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LE Magazine October 2005
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Coenzyme Q10 New Applications for Cancer Therapy

By Christie Yerby, ND

Importance of Diet and Nutrition

In 2004, breast cancer accounted for about 30% of all newly diagnosed cancer cases in US women and was the second leading cause of cancer death, surpassed only by lung cancer.27 Diet may contribute to 30-50% of these newly diagnosed cases.27 Very little CoQ10 is derived from the standard American diet, so attention to nutrient-rich food is important for cancer prevention. Foods that contain the most CoQ10 include oily fish such as sardines and mackerel, liver, peanuts, and whole grains. A well-balanced diet may provide adequate amounts of CoQ10 for an already healthy person, but those with depleted levels or chronic illness may require supplemental CoQ10.

CoQ10 is synthesized in the body from the amino acids tyrosine and phenylalanine, in a multi-step cascade of events that requires several vitamins, including vitamin C, vitamins B2, B3, B5, B6, and B12, and folic acid. Vitamin B6 is the first cofactor required for this conversion process, as B6 deficiencies cause dysfunctions in CoQ10 formation.28 Data on cancer patients’ blood levels have shown deficiencies of both CoQ10 and vitamin B6.28

Red meat supplies an abundance of B vitamins, but since meat consumption may be associated with an increased risk for some cancers,29 supplementing with a good multi-vitamin and vitamin B complex is important for CoQ10 synthesis in those who choose to avoid eating red meat.

CoQ10 not only has been shown to have anti-cancer properties, but also appears to boost immune health.15,16,30 In one study, administration of CoQ10 and vitamin B6 together and separately boosted blood levels of both CoQ10 and CD4 T lymphocytes (helper T-cells), a type of disease-fighting immune system cell.31 Blood levels of immunoglobulin G increased when CoQ10 and vitamin B6 were administered together and when CoQ10 was given alone.31

Because of its potential as an immune system stimulant, CoQ10 has been used as an adjuvant therapy in patients with various types of cancer. With new research findings demonstrating that it is able to restore susceptibility to apoptosis in cancer cells, CoQ10 may be of critical importance in an integrated cancer treatment protocol.

Help for Other Cancers

In recent studies, University of Miami researchers examined breast and prostate cells, but other studies suggest that CoQ10 may also inhibit cervical cancer cells,32 illustrating how its antioxidant and other effects may be valuable in fighting other cancers.

During their presentation at a recent meeting of the American Association for Cancer Research in Anaheim, CA, the Miami team showed that adding CoQ10 to the most common prostate cancer cell line, PC3, inhibited cell growth by 70% over 48 hours. Similarly, they found that CoQ10 greatly inhibited the growth of breast cancer cells, while providing a stabilizing effect to normal mammary cells.1

The University of Miami scientists are now focusing on applications of CoQ10 for skin cancer. “We are studying CoQ10 with skin cancer, given that our interests are dermatologic in nature,” says Narain. “But certainly there will be expansion into studies that target other organs as well.”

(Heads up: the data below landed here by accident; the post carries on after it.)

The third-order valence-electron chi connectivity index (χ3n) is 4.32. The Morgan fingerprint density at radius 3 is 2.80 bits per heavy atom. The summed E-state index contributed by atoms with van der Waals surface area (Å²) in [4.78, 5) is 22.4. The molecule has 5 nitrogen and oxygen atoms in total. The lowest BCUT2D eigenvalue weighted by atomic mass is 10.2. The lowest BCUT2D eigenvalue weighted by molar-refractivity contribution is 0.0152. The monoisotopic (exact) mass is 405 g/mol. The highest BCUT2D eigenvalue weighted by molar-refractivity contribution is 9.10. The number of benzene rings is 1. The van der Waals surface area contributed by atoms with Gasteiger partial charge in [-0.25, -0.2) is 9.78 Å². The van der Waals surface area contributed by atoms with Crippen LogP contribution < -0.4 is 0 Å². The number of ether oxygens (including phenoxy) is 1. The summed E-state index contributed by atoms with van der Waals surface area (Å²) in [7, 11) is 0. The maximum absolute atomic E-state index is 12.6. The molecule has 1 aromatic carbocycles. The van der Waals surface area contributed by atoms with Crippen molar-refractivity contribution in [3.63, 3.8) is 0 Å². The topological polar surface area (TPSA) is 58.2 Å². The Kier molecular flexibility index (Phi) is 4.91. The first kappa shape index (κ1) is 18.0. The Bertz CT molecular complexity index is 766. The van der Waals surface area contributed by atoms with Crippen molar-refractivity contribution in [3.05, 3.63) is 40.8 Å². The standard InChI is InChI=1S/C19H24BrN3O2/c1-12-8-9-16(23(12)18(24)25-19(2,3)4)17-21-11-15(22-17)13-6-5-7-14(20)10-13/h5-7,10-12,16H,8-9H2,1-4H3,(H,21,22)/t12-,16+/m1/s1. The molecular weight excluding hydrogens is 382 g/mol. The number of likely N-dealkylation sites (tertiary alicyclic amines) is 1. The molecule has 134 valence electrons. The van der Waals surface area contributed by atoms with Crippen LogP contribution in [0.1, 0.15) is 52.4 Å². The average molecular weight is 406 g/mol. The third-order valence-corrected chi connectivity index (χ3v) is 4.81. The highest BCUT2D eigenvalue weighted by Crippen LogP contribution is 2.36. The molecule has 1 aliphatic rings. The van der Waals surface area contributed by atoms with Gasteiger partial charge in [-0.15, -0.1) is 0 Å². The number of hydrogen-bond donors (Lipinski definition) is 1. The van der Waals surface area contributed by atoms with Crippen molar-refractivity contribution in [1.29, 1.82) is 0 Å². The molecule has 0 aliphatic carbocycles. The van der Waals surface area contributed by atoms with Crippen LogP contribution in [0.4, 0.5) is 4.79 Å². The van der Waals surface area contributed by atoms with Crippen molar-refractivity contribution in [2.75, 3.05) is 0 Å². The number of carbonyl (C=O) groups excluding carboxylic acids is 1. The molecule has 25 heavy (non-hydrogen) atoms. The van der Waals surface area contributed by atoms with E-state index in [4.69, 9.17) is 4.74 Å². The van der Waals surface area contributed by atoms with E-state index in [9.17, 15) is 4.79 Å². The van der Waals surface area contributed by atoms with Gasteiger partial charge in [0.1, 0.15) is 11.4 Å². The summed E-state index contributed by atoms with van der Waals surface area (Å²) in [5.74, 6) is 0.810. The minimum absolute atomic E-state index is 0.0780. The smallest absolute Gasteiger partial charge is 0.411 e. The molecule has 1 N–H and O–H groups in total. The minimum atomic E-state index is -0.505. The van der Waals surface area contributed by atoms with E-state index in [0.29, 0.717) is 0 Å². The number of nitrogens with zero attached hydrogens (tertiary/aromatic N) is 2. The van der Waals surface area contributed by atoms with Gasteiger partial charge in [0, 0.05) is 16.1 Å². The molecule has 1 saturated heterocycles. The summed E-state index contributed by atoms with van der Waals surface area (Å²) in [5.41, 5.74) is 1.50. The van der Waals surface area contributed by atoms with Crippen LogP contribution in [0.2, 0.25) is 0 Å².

“We are in the process of developing an IV delivery system for other organs,” adds Indushekhar Persaud, chief bioengineer for drug delivery therapeutics at the University of Miami. “For prostate and breast cancer, IV delivery may be more advantageous.”

For their dermatological application of CoQ10, the Miami team is using liposomes made of phospholipids as a molecular delivery vehicle into targeted cells.

The Miami researchers have investigated a therapeutic dose of up to 500 mg daily of orally ingested CoQ10 for conditions such as cancer. Applied topically, however, smaller doses may be effective. However, as with all health issues, a thorough discussion with your physician regarding your supplement program is advised.

The research team is planning further clinical trials with Dr. Keyvan Nouri at the Mohs Center in the Sylvester Comprehensive Cancer Center in Miami. According to Dr. Nouri, “Mohs microscopic surgery is the gold standard of treatment for basal cell carcinoma, squamous cell carcinoma, and other rare cutaneous neoplasms.”33

Conclusion

For years, researchers have suspected that antioxidants may have properties that can aid in the prevention and treatment of cancer. However, answers as to how, why, and which antioxidants work best have continued to challenge them. Every new scientific discovery plays an important part in helping to unravel this ongoing mystery.

As recent studies demonstrate, often-overlooked nutritional therapeutics are gaining ground as essential aspects of cancer management.34 As more is understood about the biochemical mechanisms of nutrients such as CoQ10, research may continue to elucidate their medical applications for managing cancer.

Exciting new research findings from the University of Miami, describing CoQ10 as an anti-cancer agent, may be an important piece of the cancer-cure puzzle. For people diagnosed with cancer—a disease once labeled “incurable”—new research suggests that CoQ10 may well enhance their prospects for living a long and healthy life when incorporated in a daily treatment regimen.

References

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